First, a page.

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Saturday, March 24, 2012

Medieval Margins

It's always amusing to see how little some things change over time. Even over a lot of time, like hundreds of years. Apparently Medieval monks used to like to complain about their jobs just as much as office workers, state employees, and even students do today. To alleviate boredom and vent their dissatisfaction, monks would doodle and write notes in the margins of the manuscripts they were working on. These comments range from humorous to depressed to surprisingly bawdy.

Lapham's Quarterly cites a list of interjections and sketches that have been found along the margins of ancient manuscripts. For example, in a volume from 1323 you can find "a picture of a scribe harassed by monkeys: while he tries to copy, they mimic him, drink his ink, and distract him." Some of my favorite comments include: "St. Patrick of Armagh, deliver me from writing," "Writing is excessive drudgery," "Thank God it will soon be dark," "Oh my hand," and "Now I've written the whole thing: for Christ's sake give me a drink."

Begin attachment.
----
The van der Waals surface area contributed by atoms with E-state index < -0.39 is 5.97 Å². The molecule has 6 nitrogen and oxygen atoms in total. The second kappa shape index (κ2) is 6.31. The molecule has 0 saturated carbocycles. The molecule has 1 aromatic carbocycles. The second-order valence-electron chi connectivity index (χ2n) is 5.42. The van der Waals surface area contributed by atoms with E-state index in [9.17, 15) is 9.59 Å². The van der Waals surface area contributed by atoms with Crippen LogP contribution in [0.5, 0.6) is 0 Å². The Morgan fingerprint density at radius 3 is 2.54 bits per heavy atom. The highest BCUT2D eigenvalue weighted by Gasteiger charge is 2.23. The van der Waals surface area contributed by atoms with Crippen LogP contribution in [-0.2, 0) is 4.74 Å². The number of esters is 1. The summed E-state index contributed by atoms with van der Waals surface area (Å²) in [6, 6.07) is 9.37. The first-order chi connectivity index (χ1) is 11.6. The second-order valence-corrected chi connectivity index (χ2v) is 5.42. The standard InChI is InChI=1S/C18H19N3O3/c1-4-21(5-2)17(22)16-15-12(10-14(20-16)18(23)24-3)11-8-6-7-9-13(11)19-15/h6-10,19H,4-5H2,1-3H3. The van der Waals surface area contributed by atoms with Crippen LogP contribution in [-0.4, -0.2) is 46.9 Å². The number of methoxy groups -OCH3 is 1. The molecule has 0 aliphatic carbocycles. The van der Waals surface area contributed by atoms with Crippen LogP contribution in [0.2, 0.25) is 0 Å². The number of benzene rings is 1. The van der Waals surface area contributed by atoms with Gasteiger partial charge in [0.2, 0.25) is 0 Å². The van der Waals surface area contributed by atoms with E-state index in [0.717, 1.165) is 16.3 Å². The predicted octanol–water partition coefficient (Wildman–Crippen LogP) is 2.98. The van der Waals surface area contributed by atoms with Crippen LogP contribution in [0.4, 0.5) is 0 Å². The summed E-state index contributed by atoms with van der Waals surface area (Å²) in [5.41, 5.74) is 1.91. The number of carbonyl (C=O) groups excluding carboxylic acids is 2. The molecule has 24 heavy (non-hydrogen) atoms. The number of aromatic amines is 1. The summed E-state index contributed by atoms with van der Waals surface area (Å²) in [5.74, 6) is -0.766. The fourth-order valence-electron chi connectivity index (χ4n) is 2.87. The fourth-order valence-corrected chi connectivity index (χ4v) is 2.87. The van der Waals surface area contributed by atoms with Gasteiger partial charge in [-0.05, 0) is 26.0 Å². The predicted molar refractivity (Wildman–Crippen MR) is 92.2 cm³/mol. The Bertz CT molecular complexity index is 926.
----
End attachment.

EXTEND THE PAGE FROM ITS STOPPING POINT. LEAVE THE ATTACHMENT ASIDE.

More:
Colin Dickey writes "it is in these marginal comments that we learn as much—if not more—about the medieval world as we do from the texts themselves." Annalee Newitz compares the monks' messages to today's texts or tweets: snarky comments about their daily drudgeries released during a brief escape from work.

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